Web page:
Tag Archives: jim everett trade

Hill, Kent

Cards: Topps 1983, Topps 1988
Acquired:  TTM 2011, C/o Home
Sent: 11/8  Received: 11/17  (9 days)

Kent Hill was a member of some solid offensive lines during his career. Perhaps best remembered as blocking for HoFer Eric Dickerson and seeing the Rams to their lone Super Bowl Appearance against the Pittsburgh Steelers in 1980, Hill spent his final two season blocking for the Houston Oilers alongside Bruce Matthews and Mike Munchak for HoFer Warren Moon. Over his career he was named to the ProBowl 5 times (1980, & 1982-1985).

Originally drafted by the Rams with their first round selection out of Georgia Tech in 1979, Hill would earn the first LA Rams team honor for rookie of the year.  He’d go on over his career to start 114 games over a 132 game slate before being traded by the Rams to Houston as part of the mega trade that ushered in the Jim Everett era in Los Angeles.  During his tenure on the Rams Kent was honored to play with Jackie Slater, Doug Smith, and Tom Newberry among others.

I was very surprised to locate Kent through SotL, – little less that there were any cards of him, but I was extremely happy to add him to my collection.  A really nice guy. He wrote on the letter, “Thanks for writing!” A solid through and through lineman that really never got his due, he’s the perfect addition to my Hall of Fame.  Of odd note is the fact that Kent Hill played along side Drew Hill (no relation) at Georgia Tech, were both drafted in the same year by the Rams, and then played together on the Oilers.

 

Everett, Jim


Cards: ProSet 1990, Score 1990 HG, Pacific 1991
Acquired: TTM c/o Work
Sent: 5/5   Received: 5/18   (13 days)

Unabashedly, I am a huge Jim Everett fan, and in my mind he was one of the most unheralded quarterbacks from the ‘New Bronze Age’ of football. After Bo Jackson and Tony Casillas both came off the board in the 1986 draft, the Oilers under head coach Jerry Glanville decided to take the #1 quarterback Jim Everett with the third overall pick to compete with incumbent Warren Moon who at this stage of his career was still adjusting to the NFL game. Unable to get Jim signed to a contract the Oilers traded Jim away to the Los Angeles Rams, in exchange for defensive end William Fuller, offensive lineman Kent Hill, two #1 picks (1987 and 1988) and a 5th rounder. The picks later became Haywood Jeffires, Sean Jones (via trade), and Spencer Tillman. The trade henceforth became known as “The Jim Everett Trade” -and it was actually a really good deal for both teams in the end, providing a catalyst for both teams to make the playoffs for years to come.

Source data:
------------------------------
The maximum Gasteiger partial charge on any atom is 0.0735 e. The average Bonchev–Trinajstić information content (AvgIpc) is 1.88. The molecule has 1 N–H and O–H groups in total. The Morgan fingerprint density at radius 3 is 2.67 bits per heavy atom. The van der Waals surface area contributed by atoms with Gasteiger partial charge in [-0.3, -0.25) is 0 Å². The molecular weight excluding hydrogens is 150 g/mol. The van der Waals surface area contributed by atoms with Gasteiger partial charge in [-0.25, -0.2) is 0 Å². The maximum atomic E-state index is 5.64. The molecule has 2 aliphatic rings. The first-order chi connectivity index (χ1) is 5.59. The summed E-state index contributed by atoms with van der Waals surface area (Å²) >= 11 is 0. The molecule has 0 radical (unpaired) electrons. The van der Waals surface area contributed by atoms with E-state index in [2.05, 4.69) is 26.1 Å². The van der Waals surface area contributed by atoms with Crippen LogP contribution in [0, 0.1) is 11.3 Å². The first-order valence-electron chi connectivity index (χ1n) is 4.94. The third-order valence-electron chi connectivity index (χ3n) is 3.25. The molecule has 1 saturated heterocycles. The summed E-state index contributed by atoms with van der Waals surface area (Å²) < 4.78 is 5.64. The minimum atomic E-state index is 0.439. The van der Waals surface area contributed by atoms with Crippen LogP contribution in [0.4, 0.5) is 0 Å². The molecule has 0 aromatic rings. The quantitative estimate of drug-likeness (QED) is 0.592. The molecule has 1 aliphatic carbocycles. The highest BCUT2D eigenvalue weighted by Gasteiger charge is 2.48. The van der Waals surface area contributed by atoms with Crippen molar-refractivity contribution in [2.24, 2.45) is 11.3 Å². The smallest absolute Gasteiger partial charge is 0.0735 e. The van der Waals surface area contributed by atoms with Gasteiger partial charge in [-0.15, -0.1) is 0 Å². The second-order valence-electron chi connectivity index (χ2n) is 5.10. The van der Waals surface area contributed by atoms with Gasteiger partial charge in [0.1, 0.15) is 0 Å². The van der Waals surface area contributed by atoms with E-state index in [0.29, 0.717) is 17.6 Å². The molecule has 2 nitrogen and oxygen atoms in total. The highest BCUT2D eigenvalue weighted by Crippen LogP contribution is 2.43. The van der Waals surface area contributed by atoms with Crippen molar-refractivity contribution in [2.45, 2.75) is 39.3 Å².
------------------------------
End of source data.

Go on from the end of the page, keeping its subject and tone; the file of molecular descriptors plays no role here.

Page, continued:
Playing for John Robinson, Everett started 5 games his rookie season and won 3 of those contests throwing for 8 touchdowns and 8 interceptions. After a somewhat rough sophomore season, adjusting to new offensive coordinator Ernie Zampese’s system, Jim took the NFC West by storm in 1988 throwing for 3964  yards and 31 touchdowns (- to only 18 picks) and posted a 89.2 qb rating. The Rams finished 10-6 under Jim’s leadership and Jim led the NFL in TD throws. In 1989, Everett would again have another banner year, breaking the team record for passing yardage in a season with 4,310 yards and have 29 touchdowns. His quarterback rating of 90.6 in the NFC would be second to only Joe Montana and during this heyday the Rams were the only team in the NFC that could go toe to toe offensively with the 49er juggernaut. Jim’s 1989 campaign also saw him lead the league with 29 touchdown throws.  The Rams entered the playoffs as a wild card at 11-5 and battled their way up to the NFC Championship game against the 49ers. They’d lose 30-3, but the worst part about it was, the 49ers exposed the Rams offensive line scheme and Everett had his cage badly rattled.